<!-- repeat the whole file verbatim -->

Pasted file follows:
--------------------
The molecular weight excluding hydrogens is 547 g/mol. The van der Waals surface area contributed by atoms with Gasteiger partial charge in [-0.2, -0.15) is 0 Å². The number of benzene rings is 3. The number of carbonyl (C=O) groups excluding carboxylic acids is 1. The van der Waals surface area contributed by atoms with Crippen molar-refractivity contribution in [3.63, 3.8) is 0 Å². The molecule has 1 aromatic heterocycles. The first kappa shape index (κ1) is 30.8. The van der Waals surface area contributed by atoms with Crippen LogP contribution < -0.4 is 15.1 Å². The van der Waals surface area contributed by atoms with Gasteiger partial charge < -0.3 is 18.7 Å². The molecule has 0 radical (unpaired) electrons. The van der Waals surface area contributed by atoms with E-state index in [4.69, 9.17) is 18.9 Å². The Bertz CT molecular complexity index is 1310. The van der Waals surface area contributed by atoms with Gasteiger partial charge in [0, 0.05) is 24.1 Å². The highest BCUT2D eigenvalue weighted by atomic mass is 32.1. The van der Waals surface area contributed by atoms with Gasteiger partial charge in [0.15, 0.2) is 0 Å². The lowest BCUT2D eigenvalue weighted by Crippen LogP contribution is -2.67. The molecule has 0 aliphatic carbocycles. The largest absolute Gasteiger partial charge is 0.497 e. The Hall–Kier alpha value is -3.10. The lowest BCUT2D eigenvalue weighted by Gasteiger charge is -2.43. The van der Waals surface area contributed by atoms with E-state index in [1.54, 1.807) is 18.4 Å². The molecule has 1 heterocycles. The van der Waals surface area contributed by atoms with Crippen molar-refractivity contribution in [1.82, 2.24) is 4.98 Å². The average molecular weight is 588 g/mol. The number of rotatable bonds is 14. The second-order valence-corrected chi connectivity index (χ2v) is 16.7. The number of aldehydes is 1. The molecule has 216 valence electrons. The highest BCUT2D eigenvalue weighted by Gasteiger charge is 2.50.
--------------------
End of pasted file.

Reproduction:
The molecular weight excluding hydrogens is 547 g/mol. The van der Waals surface area contributed by atoms with Gasteiger partial charge in [-0.2, -0.15) is 0 Å². The number of benzene rings is 3. The number of carbonyl (C=O) groups excluding carboxylic acids is 1. The van der Waals surface area contributed by atoms with Crippen molar-refractivity contribution in [3.63, 3.8) is 0 Å². The molecule has 1 aromatic heterocycles. The first kappa shape index (κ1) is 30.8. The van der Waals surface area contributed by atoms with Crippen LogP contribution < -0.4 is 15.1 Å². The van der Waals surface area contributed by atoms with Gasteiger partial charge < -0.3 is 18.7 Å². The molecule has 0 radical (unpaired) electrons. The van der Waals surface area contributed by atoms with E-state index in [4.69, 9.17) is 18.9 Å². The Bertz CT molecular complexity index is 1310. The van der Waals surface area contributed by atoms with Gasteiger partial charge in [0, 0.05) is 24.1 Å². The highest BCUT2D eigenvalue weighted by atomic mass is 32.1. The van der Waals surface area contributed by atoms with Gasteiger partial charge in [0.15, 0.2) is 0 Å². The lowest BCUT2D eigenvalue weighted by Crippen LogP contribution is -2.67. The molecule has 0 aliphatic carbocycles. The largest absolute Gasteiger partial charge is 0.497 e. The Hall–Kier alpha value is -3.10. The lowest BCUT2D eigenvalue weighted by Gasteiger charge is -2.43. The van der Waals surface area contributed by atoms with E-state index in [1.54, 1.807) is 18.4 Å². The molecule has 1 heterocycles. The van der Waals surface area contributed by atoms with Crippen molar-refractivity contribution in [1.82, 2.24) is 4.98 Å². The average molecular weight is 588 g/mol. The number of rotatable bonds is 14. The second-order valence-corrected chi connectivity index (χ2v) is 16.7. The number of aldehydes is 1. The molecule has 216 valence electrons. The highest BCUT2D eigenvalue weighted by Gasteiger charge is 2.50.